Wu-Tang Clan’s 1997 smash “Triumph” is arguably the greatest group cut in hip-hop history. Wu fans can rhyme along with Inspectah Deck’s famous “I bomb atomically” opening line as soon as Ol’ Dirty Bastard finishes his legendary intro. But ask any true hip-hop head what the most memorable line in the song is and you’ll likely hear them say it’s Raekwon’s “Guaranteed to make ’em jump like Rod Strickland.”
Strickland, who played for the Knicks, Spurs, Blazers, Wizards, Heat, Timberwolves, Magic, Raptors and Rockets during his 17-year career, isn’t the first player MCs think of when name-dropping in songs, which goes to show why Rae has been considered one of the best lyricists in the game for 25 years.
“I wasn’t a big Rod Strickland fan back in the day,” admits Chef. “I knew about him but that rhyme came out because it needed to come out. It was a metaphor thing, but it was also a vibe I was in. It made sense in the rhyme at that time. The kid could play ball and he was getting busy and I just said his name. It just worked.”
Like Strickland, Raekwon’s career has taken him all over the hip-hop map, both as a member of Wu-Tang Clan and as a successful solo artist. At 47 years old, the Staten Island, NY, native just dropped The Wild, his eighth solo record, in March.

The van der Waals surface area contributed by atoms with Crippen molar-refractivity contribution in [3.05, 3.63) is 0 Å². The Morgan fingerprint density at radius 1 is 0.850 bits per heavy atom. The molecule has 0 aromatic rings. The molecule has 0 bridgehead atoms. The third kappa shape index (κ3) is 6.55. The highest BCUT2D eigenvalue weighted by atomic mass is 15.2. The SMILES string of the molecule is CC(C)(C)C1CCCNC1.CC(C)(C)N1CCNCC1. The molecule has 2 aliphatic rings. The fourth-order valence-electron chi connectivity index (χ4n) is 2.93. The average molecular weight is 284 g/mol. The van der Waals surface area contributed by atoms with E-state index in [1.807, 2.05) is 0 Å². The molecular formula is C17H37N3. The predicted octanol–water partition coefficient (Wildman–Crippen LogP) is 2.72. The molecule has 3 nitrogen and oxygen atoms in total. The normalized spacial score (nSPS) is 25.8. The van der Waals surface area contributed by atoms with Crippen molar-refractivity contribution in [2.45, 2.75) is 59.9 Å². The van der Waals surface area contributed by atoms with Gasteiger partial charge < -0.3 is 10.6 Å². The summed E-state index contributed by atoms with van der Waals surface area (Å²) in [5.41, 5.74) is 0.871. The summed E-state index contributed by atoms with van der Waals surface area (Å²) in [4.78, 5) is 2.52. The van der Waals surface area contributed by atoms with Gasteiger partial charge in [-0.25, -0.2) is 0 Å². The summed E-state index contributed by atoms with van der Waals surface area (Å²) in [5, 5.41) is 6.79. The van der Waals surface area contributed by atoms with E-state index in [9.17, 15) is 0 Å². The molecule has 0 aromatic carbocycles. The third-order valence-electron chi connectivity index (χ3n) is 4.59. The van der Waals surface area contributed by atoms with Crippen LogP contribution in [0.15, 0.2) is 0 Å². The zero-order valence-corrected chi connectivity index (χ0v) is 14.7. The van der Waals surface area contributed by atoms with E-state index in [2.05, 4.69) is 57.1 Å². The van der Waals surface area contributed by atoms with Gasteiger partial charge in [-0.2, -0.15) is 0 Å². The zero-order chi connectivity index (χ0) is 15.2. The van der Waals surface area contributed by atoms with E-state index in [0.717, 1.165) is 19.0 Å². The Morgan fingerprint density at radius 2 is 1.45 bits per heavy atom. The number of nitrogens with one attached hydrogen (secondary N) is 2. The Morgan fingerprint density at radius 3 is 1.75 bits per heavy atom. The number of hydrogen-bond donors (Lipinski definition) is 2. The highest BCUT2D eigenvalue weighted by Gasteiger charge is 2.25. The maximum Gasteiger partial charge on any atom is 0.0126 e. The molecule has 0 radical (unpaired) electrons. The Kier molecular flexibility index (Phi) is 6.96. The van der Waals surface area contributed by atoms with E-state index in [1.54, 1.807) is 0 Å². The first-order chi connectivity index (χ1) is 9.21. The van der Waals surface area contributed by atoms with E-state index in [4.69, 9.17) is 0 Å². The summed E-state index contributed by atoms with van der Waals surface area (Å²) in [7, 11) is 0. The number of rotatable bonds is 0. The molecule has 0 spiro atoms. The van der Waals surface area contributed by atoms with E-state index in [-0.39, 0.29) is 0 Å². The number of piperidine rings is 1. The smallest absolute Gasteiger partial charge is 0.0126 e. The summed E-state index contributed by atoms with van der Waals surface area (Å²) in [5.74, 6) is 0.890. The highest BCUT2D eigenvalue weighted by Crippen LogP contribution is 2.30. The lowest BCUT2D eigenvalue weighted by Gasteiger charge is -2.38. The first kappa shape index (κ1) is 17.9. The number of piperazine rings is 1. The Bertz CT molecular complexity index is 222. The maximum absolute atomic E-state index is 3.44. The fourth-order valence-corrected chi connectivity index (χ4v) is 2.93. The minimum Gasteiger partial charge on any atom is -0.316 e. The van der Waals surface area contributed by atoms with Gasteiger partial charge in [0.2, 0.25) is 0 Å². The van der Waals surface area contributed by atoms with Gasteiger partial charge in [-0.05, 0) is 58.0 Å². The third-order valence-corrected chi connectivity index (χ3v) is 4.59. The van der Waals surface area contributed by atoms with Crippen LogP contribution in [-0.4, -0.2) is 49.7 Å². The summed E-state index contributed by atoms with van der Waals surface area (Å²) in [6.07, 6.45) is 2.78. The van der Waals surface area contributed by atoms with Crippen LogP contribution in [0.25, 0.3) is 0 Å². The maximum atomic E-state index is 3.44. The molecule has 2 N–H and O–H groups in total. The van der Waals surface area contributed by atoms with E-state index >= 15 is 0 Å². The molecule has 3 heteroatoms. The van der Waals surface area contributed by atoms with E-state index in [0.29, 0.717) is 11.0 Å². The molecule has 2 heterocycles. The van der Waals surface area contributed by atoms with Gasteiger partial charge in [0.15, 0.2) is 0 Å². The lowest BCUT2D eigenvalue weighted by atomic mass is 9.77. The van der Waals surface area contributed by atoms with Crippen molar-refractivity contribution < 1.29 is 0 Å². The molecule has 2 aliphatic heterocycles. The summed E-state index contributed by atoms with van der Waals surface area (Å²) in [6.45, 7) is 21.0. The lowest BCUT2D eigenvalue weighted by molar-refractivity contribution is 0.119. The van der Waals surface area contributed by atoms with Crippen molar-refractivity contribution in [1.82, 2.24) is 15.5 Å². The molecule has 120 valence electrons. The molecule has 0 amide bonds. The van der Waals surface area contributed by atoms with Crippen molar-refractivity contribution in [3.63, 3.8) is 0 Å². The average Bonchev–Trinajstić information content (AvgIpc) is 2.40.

Hear more from Raekwon from our sitdown on the “Respect The Game” podcast:
While Rae is admittedly a bigger fan of baseball than basketball, his influence can be felt on the NBA hardwood. He’s been an annual staple at All-Star Weekend, most recently performing at a GQ party in New Orleans this past February, and last summer photos of a massive Wu-Tang Clan tattoo on Kevin Durant’s leg began to circulate.
“When I saw Kevin Durant’s tattoo, that blew my head off,” he says. “People were like, ‘Yo, did you see what this dude put on his leg?! He threw the ‘W’ up there!’ And I was like, Yeah, he’s official. That’s when you realize this music is really influencing these players. Music puts you in a zone, and these guys are constantly in a zone—the music is part of them being motivated.”
As a veteran MC, Rae has played every role—from a superstar on his own albums to coming through with a clutch verse to give a Wu-Tang classic an extra jolt. It’s why he’s been able to stay relevant despite the ever-changing landscape of hip-hop music.
Peter Walsh is a Senior Editor at SLAM. Follow him on Twitter at @Peter_M_Walsh.
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